One day a princess went into the forest to play. She threw her golden ball into the air and almost caught it. It falls into the pond. She starts to cry. A frog hops onto a lilypad and asks her what is wrong. The princess told him that she had dropped her ball. He offered to get it for her.
Do you notice the problem?
Definition: A shift in verb tense is when the writer changes from one tense to another. Sometimes it is done on purpose, but some writers accidentally switch back and forth. Accidental shifting usually happens when a writer begins writing as if he or she is watching the story. It is usually told in past tense. Then as the writer gets absorbed in the story and feels like he or she is experiencing the story, the tense switches to present tense. When the writer gets distracted, the tense switches back to past tense.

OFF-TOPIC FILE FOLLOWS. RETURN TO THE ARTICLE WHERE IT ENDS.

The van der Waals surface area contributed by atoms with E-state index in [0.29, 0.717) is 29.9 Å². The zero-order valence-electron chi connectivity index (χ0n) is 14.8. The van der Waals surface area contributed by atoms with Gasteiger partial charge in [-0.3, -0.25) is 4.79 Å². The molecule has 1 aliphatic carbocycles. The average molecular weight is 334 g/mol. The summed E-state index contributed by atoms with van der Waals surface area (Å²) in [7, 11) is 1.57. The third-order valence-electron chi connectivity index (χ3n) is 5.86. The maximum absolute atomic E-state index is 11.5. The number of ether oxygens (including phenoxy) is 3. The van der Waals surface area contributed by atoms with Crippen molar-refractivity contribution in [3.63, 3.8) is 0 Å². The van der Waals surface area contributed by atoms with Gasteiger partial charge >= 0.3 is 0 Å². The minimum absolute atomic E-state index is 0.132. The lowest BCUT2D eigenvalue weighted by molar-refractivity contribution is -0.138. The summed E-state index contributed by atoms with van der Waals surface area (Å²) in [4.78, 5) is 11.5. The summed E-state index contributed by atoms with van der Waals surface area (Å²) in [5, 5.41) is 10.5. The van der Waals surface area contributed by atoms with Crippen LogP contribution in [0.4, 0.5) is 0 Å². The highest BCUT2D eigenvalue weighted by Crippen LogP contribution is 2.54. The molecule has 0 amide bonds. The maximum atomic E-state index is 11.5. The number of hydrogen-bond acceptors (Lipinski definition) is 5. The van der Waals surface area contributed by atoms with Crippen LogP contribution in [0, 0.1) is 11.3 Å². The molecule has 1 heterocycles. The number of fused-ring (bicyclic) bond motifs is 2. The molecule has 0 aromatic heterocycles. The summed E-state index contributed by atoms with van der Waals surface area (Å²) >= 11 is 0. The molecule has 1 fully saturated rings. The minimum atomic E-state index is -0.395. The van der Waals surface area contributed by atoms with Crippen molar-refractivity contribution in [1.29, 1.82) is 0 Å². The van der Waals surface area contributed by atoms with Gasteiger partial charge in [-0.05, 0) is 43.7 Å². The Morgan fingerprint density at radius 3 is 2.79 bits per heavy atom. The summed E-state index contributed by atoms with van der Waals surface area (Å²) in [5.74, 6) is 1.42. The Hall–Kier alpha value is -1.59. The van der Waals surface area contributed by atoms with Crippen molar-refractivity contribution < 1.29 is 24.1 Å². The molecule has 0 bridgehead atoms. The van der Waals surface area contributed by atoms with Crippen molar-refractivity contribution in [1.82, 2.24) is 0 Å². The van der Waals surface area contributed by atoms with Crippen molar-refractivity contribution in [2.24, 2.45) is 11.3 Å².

It's important to choose a tense and stick to it. When you begin a piece, decide if it will be told in past or present tense. Most narratives or stories about things that have already happened use the past tense. Some authors use the present tense to pull the reader into the story. This can be very effective, but only if done carefully.
The example should read:
One day a princess went into the forest to play. She threw her golden ball into the air and almost caught it. It fell into the pond. She started to cry. A frog hopped onto a lilypad and asked her what was wrong. The princess told him that she had dropped her ball. He offered to get it for her.